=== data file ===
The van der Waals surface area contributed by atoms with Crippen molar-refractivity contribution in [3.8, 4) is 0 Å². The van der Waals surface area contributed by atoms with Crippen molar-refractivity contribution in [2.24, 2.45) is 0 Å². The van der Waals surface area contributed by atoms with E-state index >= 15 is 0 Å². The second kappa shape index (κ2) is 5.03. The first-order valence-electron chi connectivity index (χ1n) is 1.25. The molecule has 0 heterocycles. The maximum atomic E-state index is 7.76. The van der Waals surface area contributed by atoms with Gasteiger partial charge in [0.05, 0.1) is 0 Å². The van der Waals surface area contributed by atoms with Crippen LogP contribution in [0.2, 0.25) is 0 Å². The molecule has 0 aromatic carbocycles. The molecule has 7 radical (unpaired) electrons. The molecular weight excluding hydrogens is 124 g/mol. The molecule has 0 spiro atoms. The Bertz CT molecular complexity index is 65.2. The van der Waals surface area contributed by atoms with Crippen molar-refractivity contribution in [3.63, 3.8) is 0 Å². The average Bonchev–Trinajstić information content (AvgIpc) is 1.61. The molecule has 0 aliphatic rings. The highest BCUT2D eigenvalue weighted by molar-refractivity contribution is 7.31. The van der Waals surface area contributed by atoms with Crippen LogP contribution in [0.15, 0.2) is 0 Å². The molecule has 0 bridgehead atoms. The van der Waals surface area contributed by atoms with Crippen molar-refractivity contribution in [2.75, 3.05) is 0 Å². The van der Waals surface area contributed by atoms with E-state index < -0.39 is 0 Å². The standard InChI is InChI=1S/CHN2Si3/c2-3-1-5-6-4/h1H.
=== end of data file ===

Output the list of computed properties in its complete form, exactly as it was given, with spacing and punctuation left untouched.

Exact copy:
The van der Waals surface area contributed by atoms with Crippen molar-refractivity contribution in [3.8, 4) is 0 Å². The van der Waals surface area contributed by atoms with Crippen molar-refractivity contribution in [2.24, 2.45) is 0 Å². The van der Waals surface area contributed by atoms with E-state index >= 15 is 0 Å². The second kappa shape index (κ2) is 5.03. The first-order valence-electron chi connectivity index (χ1n) is 1.25. The molecule has 0 heterocycles. The maximum atomic E-state index is 7.76. The van der Waals surface area contributed by atoms with Gasteiger partial charge in [0.05, 0.1) is 0 Å². The van der Waals surface area contributed by atoms with Crippen LogP contribution in [0.2, 0.25) is 0 Å². The molecule has 0 aromatic carbocycles. The molecule has 7 radical (unpaired) electrons. The molecular weight excluding hydrogens is 124 g/mol. The molecule has 0 spiro atoms. The Bertz CT molecular complexity index is 65.2. The van der Waals surface area contributed by atoms with Crippen molar-refractivity contribution in [3.63, 3.8) is 0 Å². The average Bonchev–Trinajstić information content (AvgIpc) is 1.61. The molecule has 0 aliphatic rings. The highest BCUT2D eigenvalue weighted by molar-refractivity contribution is 7.31. The van der Waals surface area contributed by atoms with Crippen LogP contribution in [0.15, 0.2) is 0 Å². The molecule has 0 bridgehead atoms. The van der Waals surface area contributed by atoms with Crippen molar-refractivity contribution in [2.75, 3.05) is 0 Å². The van der Waals surface area contributed by atoms with E-state index < -0.39 is 0 Å². The standard InChI is InChI=1S/CHN2Si3/c2-3-1-5-6-4/h1H.